The bad part about mouthing off in public late at night is that you have to stay up late to write your blog post defending yourself. (And those of you who know me well know I don’t do late night very well.)
So, earlier this evening, I was mouthing off at #WebInno23. [I did manage to get around to all the panelists in person to apologize for being obnoxious but never managed to catch up to David (the organizer, whom I love, right, David?)]
The occasion was the Entrepreneur’s Guide to Bootstrapping PR, ably moderated by Michael Troiano and with panelists Bob Brown, NetworkWorld; Peter Kafka, AllthingsD; Scott Kirsner, Boston Globe; and Wade Roush, Xconomy. If you are like me, you immediately notice what’s missing. That’s right, there are no PR people on a panel about PR.
These are all good guys — best in the business. This is a blue ribbon panel — with a couple hundred entrepreneurs lapping up their every word like cream from a bowl. And here are a few of the choice words:
Bob (talking about the smartest approach from a start-up), “…and there were no PR people attached to the group.”
Scott “…and the PR person brings over the CEO, and it’s all kind of stiff and uncomfortable.”
Scott (talking about dumb things entrepreneurs have done) “and, the PR agencies, with their expensive retainers have to make something happen so they fire off an email offering to make an introduction for me to an entrepreneur I’ve known for years.”
Every PR person in the audience is squirming. (Most of them, unlike yours truly, were smart enough to sit on their hands. I popped my hand up and asked if there had been any consideration to putting a PR person on this panel. And the worst of it is, I think the guys are not far off the mark but there wasn’t anyone on the panel to defend PR as a practice, and point out the flip side. Good thing I really don’t do just PR any more — and certainly not the kind of PR they are talking about anyway.
A lot of the statements from the panel this evening came straight out of a time warp. A time warp where press releases are written for the media, where PR = media relations, and all a PR person is good for is writing said press releases and carefully “managing” media relationships.
There was a lot of great information served up in the panel but if I was an entrepreneur, all I would have heard was, “Run away from PR people, they are useless to you. In fact, probably worse than useless because top reporters look down on them as a breed.”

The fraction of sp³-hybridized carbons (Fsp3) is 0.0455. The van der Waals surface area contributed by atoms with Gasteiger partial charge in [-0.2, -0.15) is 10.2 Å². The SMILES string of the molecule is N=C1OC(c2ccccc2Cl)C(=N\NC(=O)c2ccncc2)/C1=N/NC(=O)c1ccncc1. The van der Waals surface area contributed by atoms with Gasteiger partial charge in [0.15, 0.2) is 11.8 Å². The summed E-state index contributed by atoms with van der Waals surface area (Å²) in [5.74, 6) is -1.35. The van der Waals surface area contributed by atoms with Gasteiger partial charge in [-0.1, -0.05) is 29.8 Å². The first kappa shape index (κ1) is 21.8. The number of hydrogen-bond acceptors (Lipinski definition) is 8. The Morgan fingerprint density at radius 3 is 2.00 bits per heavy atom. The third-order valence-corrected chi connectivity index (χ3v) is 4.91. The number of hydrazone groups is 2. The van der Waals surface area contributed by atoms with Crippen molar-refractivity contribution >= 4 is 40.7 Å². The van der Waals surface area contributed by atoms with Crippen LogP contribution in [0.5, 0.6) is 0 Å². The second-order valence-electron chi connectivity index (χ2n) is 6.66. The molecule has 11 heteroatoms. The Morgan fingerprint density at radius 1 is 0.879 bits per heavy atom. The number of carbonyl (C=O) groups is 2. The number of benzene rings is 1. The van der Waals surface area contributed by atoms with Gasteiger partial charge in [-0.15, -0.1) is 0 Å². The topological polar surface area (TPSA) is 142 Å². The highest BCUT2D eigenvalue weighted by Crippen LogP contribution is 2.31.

The reality is that PR = public relations and in today’s world the best PR people are skilled communicators who coach entrepreneurs as they think about how they communicate with their communities. (All those words have “comm” as a root for a reason. ) The relevant skills found in a traditional PR tool kit include: excellent writing and communications skills, a broad knowledge of business and marketing, an understanding of what makes a good story, and thus, what a community cares about. Maybe you are calling it a Community Manager or Content Creator but it sounds like PR to me.
One question from the audience had to do with the value of PR Web, and Scott shot back that he had no idea what it was. (It’s a press release distribution service, ostensibly competing with PR Newswire and BusinessWire.) There’s a reason Scott has no idea what it is…it’s an SEO tool — it is used to build links around keywords to help direct traffic to your website and increase your Google page rank. It certainly isn’t used to communicate with reporters. (Actually, Wade said he was familiar with it and saw it as an archive.) Bob said it quite well, “Anyone with any sense communicates directly with the appropriate reporters.”
Press releases aren’t press releases any more — they can be news announcements but most likely they are a messaging document that serves as a tool for driving traffic to your website.
Scott had a lovely quote about how the PR system is really broken and how we should think about PR as a “retail system versus a wholesale system.” (That could be one reason why some agencies call themselves boutiques.) Many agencies, AND their clients, see PR as a volume game — looking for the most coverage with the biggest circulations — but this is a dated notion that ignores things like specific goals and targeted coverage. One audience question was about “when is it too early to talk to a reporter.” The panel very astutely turned around the question and asked what the goal is. It all depends on what you want to accomplish by talking to the press.
I could probably go on all night — and in the morning I need to be up early to link to the others who will undoubtedly be writing on this topic too. It is too bad that some people in the PR industry are still using a dated business model and tactics that irk the media to this extent. But if you are going to publicly flog an entire industry, at least give us a voice to defend ourselves. Oh, wait — we do have a voice — our own blogs.
As a side note, Wade made a gift to the crowd of his ONLY areas of interest. So if you have a story like this, pitch him:
- We just raised a boatload of money. (He actually said “lots.”)
- We’ve got a new CEO (probably because we got rid of the old CEO.)
- We completely changed our strategy.
- We launched a brand new product — not a v2.1456 but a brand new product that lets us tackle new marketplaces, and new customers.